Settled by the Spanish in the early 1600s, Santa Fe is the oldest capital city in the U.S. It nurtures links to its rich history and to its blend of Native American, Latino and Anglo cultures. Even the newest buildings pay homage to the city’s past.
Averaging 325 days of sun a year, the area has long been a magnet for photographers and artists. The landscape’s shades of red, orange and brown shift throughout the day, providing a different perspective almost by the hour.
Santa Fe’s flourishing art community is most vibrantly expressed in the historic district along Canyon Road, a roughly half-mile stretch lined with galleries and studios.
|The New Mexico Museum of Art exemplifies the distinctive architecture of Santa Fe, New Mexico. (Los Angeles Times/TNS)|
The works cross virtually every genre, from paintings and drawings by early artists of the region to Allan Houser’s huge sculptures and modern composite pieces that look like origami. A stroll down Canyon Road is like taking a free walk through one of the world’s most diverse art museums, and much of it is outdoors.
On a mesa above Canyon Road is another don’t-miss art destination: Museum Hill, the only one of the city’s art destinations not within easy walking distance of downtown. A free shuttle takes visitors from downtown for the 4-kilometer ride to the Museum Hill campus.
In addition to numerous outdoor sculptures, Museum Hill is home to four different art institutions: The Museum of Spanish Colonial Art, the Wheelwright Museum of the American Indian, the Museum of International Folk Art and the Museum of Indian Arts & Culture. All are worth seeing, but I found Wheelwright to be the most intriguing because of its focus on contemporary Native American works.
|Allan Houser’s “Warm Springs Apache Man” sculpture seems to watch visitors passing by on Canyon Road in Santa Fe, New Mexico. (Chicago Tribune/TNS)|
Back in town, don’t miss the Georgia O’Keeffe Museum. The collection includes 140 oil paintings by the innovative artist, who often used the landscapes and desert skies of northern New Mexico as her muse.
Those more interested in history than art will want to start with the San Miguel Mission, the oldest church in the U.S. Originally built in 1610, much of the structure was destroyed in an uprising 70 years later, then rebuilt in 1692. The church contains several art pieces dating to the 17th and 18th centuries.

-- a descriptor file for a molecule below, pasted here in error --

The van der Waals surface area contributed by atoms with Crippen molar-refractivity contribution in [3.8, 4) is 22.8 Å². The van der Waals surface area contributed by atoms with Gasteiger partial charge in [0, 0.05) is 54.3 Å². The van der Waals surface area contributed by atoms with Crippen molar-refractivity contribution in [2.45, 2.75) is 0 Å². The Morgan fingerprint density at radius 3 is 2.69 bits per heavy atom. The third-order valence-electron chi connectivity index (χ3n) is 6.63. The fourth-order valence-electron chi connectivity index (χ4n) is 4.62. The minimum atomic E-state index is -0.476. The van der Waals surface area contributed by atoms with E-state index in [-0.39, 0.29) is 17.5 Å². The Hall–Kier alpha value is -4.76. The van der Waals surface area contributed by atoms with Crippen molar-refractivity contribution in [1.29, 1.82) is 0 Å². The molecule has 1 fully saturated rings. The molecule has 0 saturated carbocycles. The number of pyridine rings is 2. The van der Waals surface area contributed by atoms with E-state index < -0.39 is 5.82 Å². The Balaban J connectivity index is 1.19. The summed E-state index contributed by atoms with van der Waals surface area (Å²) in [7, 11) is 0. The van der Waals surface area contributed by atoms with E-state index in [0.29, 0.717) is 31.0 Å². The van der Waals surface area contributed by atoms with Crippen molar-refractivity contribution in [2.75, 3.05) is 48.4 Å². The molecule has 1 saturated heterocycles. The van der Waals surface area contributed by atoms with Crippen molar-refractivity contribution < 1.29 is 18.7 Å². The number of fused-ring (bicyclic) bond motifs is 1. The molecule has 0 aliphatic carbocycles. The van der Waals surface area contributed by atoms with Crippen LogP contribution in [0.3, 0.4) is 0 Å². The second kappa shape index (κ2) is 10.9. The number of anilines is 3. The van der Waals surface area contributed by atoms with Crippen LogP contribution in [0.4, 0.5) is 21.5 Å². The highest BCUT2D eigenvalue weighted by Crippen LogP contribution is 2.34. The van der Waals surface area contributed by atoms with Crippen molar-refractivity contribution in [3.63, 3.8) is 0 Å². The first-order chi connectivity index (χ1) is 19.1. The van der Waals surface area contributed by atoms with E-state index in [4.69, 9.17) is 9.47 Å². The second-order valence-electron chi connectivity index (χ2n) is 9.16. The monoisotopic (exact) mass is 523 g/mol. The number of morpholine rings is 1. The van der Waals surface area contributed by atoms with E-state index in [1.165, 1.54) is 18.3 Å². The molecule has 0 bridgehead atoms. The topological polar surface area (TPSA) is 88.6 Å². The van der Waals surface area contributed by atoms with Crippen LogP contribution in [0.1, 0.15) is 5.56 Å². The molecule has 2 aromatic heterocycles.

The Palace of the Governors, the oldest continuously operating public building in the country, now houses the New Mexico History Museum. It was built in the early 17th century to be the seat of government for the Spanish regime. The museum provides a great overview of the region’s history.
|Sample the goods at the tasting room at Santa Fe Spirits, where the distillery produces such diverse drinks as a smoked gin liqueur and an apple brandy made from northern New Mexico apples. (Chicago Tribune/TNS)|
If walking among the galleries and museums isn’t enough exercise, winter visitors can hit the slopes at Ski Santa Fe, just 25 kilometers from the heart of the city.
Purchased in 1984 by Ben Abruzzo, Ski Santa Fe is still family-owned and run by his children. It features 79 trails spread across 660 acres of skiable terrain, with a base elevation of 3,140 meters and a peak of 3,650 meters. The season is set to open Thanksgiving Day.
It’s a day-skiing destination, with no hotel at the base. A city bus can take skiers to the mountain for $5 each way. Ski Santa Fe is something of a “throwback” ski area — the small base lodge has a cafeteria, but people can bring in their own food too.
The only bar isn’t at the base lodge; it’s 500 meters up the mountain, which provides rolling, groomed terrain with a few steep mogul runs and fine glade runs. The trails are rated 20 percent beginner, 40 percent intermediate and 40 percent expert, but I think some of the expert trails are really tougher intermediates.
After working up an appetite, pick from more than 200 Santa Fe restaurants, ranging from barbecue and Tex-Mex to sushi and haute cuisine.
Among the most iconic spots is Tomasita’s (www.tomasitas.com). Located in a century-old former railway station, the kitchen has been turning out traditional northern New Mexico food for more than 40 years. Management says many of the recipes are older than the restaurant. Reservations aren’t accepted, so expect to stand in line on weekends.
Another veteran of the dining scene is The Compound (www.compoundrestaurant.com), which celebrated its 50th anniversary in July. James Beard Award-winning chef Mark Kiffin elevates Southwestern cuisine with brilliant, bold flavors tempered with subtle use of herbs and spice.
Visitors wanting to learn more about the flavors of New Mexico can enroll in one of city’s numerous cooking-school classes. The Santa Fe School of Cooking (www.santafeschoolofcooking.com) offers a variety of workshops, where I got to try my hand at making tamales and salsa. Even more interesting was a lecture by school instructor Lois Ellen Frank, a chef and food anthropologist.
“By studying what and how early Native Americans ate, we can learn how that influenced where they lived and how they moved from place to place,” she said. “We can compare that with how we eat today and our lifestyles.”
If you need something to drink with all that food, check out Santa Fe Spirits’ (www.santafespirits.com) tasting room. Owner Colin Keegan’s distillery produces such diverse drinks as a smoked gin liqueur and an apple brandy made from northern New Mexico apples.
A tipple of that unique brandy proves that the distiller’s art is yet one more facet of the city’s creative side. Just don’t be surprised if it goes straight to your head. Santa Fe is also the country’s highest capital, at 2,000-plus meters.
By Randall Weissman
(Tribune Content Agency)